Every Wednesday between now and the end of baseball season the Cru Jones Society brings you a new baseball movie examined for both overall entertainment value and treatment of our favorite game. To suggest a film, email us at staff [at] crujonessociety.com. Otherwise, pour yourself an $8 beer, crack some shells, and let’s play ball.
Date Released: May 11, 1984
Box Office Total: $47,951,979
Team Featured: New York Knights
“You’ve got a gift, Roy… but it’s not enough – you’ve got to develop yourself. If you rely too much on your own gift… then… you’ll fail.” – Ed Hobbs.
Roy Hobbs is a man of extraordinary baseball gifts and a bat he carved himself from a lightning-struck tree on his farm. This story chronicles Roy’s promising start, his missing years, his re-emergence, and the women he loves along the way. This is widely regarded as one of the best sports movies of all-time. Does it get the CJS stamp of approval? Read on and find out…
When we’re introduced to Roy Hobbs, he’s obviously very close with his father and a gifted ballplayer. His father quickly dies of what appears to be a heart attack, and lighting strikes the tree he dies under. Roy uses the wood from that tree to fashion himself a bat which he dubs “Wonderboy.”
Skip ahead a few years and Roy is on his way to a tryout with the Chicago Cubs. He says goodbye to his sweetheart Iris (played by Glenn Close), has a roll in the hay with her, and hops a train to Chicago. There he meets “The Whammer” who we suspect is Babe Ruth, but whose name is never said outright. On a bet, he strikes out the Whammer on three pitches, but unfortunately gets shot in his hotel by some minx in a big ladybitch hat who then kills herself by jumping out the window.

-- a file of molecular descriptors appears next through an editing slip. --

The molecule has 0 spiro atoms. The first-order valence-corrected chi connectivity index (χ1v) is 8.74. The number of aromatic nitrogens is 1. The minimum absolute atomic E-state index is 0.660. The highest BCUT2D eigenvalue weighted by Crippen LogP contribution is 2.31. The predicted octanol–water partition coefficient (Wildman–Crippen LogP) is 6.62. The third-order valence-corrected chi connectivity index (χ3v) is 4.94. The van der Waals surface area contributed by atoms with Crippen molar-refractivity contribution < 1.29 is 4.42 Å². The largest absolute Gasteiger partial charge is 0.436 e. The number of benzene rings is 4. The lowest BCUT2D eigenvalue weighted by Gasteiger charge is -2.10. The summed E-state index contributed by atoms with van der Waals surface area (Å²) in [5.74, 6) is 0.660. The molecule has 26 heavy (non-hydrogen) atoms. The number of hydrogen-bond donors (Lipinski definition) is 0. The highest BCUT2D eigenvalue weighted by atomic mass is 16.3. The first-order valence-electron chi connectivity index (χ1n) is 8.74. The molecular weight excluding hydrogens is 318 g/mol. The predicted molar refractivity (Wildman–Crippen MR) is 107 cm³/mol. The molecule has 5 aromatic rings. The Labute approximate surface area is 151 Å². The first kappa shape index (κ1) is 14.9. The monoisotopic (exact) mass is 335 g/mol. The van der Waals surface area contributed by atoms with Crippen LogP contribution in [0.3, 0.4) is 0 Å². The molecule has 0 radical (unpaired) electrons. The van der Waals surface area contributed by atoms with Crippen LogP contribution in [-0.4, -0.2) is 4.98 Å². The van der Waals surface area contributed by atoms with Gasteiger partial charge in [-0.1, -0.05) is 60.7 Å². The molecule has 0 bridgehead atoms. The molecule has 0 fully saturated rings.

Skip ahead again 16 years, and we find Roy, now middle-aged, joining the New York Knights as a rookie, although not as a pitcher, as a right fielder. Where was he in the intervening 16 years? No one knows, and apparently no one cares, as he joins the team coached by Captain Diabeetus himself, Wilford Brimley. After not getting to play at first for being so old, he eventually stands up to Brimley, shows off his skills in batting practice and proves to be the best hitter anyone’s ever seen.
Roy meets a woman named Memo (played by Kim Basinger) whom he cares for very much, unable to see (like the audience who’s about 18 steps ahead of the plot at this point) that she’s bad news. After a series of bribe offers that Roy rejects and a contrived plot device involving ownership of the team based on how it finishes the season, Roy goes into a terrible slump. He reconnects with Iris who propels him out of his slump by standing up in the bleachers bathed in angelic sunlight.
The season progresses and Memo poisons Roy with a tainted éclair which then reveals that Roy has gradually had his stomach eaten away in the years after getting shot in Chicago. Despite threats that he might die, and a healthy bribe offer from the team’s owner that he rejects (because Roy is incorruptible in case you’ve somehow missed this movie’s sledgehammer of subtlety), Roy plays in New York’s vital playoff game.
If you’re a fan of the movie BASEketball, the movie’s final sequence will be imminently familiar to you since BASEketball more or less rips off the sequence shot for shot. In his final at-bat, Roy fouls one off and splinters Wonderboy. The batboy hands him his Savoy Special, Roy’s stomach injury somehow starts bleeding through his skin and uniform, and he blasts one last triumphant homerun into the right field lights which rains down sparks all over the field. The final shot sees Roy playing catch with his son – Glenn Close’s child, whom she apparently birthed after her and Roy’s one roll in the hay at the beginning of the movie – and we fade to black.
Treatment of Baseball/Quality of Baseball Scenes: